- A federal judge advanced a lawsuit to expedite the roll-out of WiFi to homeless shelters across the city.
- There are more than 114,000 homeless students in New York City.
- The class-action suit was filed on behalf of homeless students across the city who have been unable to access the internet in homeless shelters during periods of remote learning this year.
- The city provided students with iPads with unlimited cellular data, but many students have had trouble getting proper cell service.
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A lawsuit aimed at forcing New York City to provide WiFi for students in homeless shelters is moving forward to trial.
US District Judge Alison Nathan ruled last week that the class-action suit brought by homeless parents and the Coalition of the Homeless would proceed to expedited discovery in preparation for a trial.
“Without internet connectivity, homeless students are deprived of the means to attend classes,” Nathan wrote in the opinion that accompanied the decision. “And because homeless children who lack internet access and reside in New York City shelters cannot attend school for as long as that deprivation exists, the City bears a duty, under the statute, to furnish them with the means necessary for them to attend school.”
Some homeless students are still unable to access the internet from a shelter more than nine months since Mayor Bill de Blasio first announced remote learning on March 15, 2020 at the start of the coronavirus pandemic lockdown. New York City schools have approximately 114,000 homeless students according to an Advocates for Children report cited by the judge.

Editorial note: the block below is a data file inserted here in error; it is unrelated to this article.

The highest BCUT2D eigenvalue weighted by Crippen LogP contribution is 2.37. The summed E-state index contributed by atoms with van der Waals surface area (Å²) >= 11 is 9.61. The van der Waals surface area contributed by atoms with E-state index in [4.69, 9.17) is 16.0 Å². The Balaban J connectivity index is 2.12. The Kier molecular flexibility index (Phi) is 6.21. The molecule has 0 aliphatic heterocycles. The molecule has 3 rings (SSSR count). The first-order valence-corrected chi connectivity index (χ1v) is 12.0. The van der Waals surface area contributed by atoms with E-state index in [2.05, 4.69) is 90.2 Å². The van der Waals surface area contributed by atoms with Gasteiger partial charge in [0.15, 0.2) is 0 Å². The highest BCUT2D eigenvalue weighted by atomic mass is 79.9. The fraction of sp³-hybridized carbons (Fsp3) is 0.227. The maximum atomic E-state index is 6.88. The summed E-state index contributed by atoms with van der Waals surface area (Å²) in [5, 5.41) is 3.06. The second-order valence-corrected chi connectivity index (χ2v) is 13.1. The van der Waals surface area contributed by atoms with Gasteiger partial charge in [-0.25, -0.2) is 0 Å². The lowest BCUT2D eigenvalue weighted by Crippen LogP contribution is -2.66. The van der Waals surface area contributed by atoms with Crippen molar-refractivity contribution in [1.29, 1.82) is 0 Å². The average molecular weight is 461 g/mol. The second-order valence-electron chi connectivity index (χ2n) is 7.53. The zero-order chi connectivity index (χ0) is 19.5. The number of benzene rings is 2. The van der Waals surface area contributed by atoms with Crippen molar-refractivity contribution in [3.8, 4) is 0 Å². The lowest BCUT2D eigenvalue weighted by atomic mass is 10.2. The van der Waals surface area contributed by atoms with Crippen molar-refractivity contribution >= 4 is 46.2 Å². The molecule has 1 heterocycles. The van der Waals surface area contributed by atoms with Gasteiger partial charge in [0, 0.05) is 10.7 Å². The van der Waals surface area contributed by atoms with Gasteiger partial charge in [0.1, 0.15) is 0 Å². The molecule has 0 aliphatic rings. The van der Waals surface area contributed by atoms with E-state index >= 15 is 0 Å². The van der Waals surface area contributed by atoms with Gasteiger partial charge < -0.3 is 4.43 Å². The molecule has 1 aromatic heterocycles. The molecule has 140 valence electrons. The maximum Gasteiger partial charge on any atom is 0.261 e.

The city’s original plan was to provide iPads with unlimited cellular data to students without access to WiFi, first partnering with T-Mobile. After students weren’t able to access T-Mobile service in many shelters, the city switched to Verizon, but some students continued to be unable to connect to school.
On October 26, 2020 Mayor de Blasio announced that the city would install WiFi in all shelters, but officials cautioned this wouldn’t be complete until the summer of 2021.
“It should come as no surprise that the City lacked any real legal basis to prevent this lawsuit from proceeding,” said Susan Horwitz, supervising attorney of the education law project at the Legal Aid Society, wrote in a press release.
“Despite months of pushing the City to address the root cause of the problem, City Hall continues to advance ineffective solutions while families in shelters suffer. We look forward to seeing all shelters equipped with working WiFi, far in advance of the city’s stated goal of summer 2021.”
City officials said they are working to get WiFi to students in shelters.
“The Court’s decision indicates that the City has worked hard to provide internet connectivity to the plaintiffs and is continuing to do so,” Nick Paolucci, the spokesperson of New York City’s Law Department, wrote in a statement to Business Insider. “The City shifted to remote learning in the context of an unprecedented pandemic and we are working hard to address the needs of all students.”
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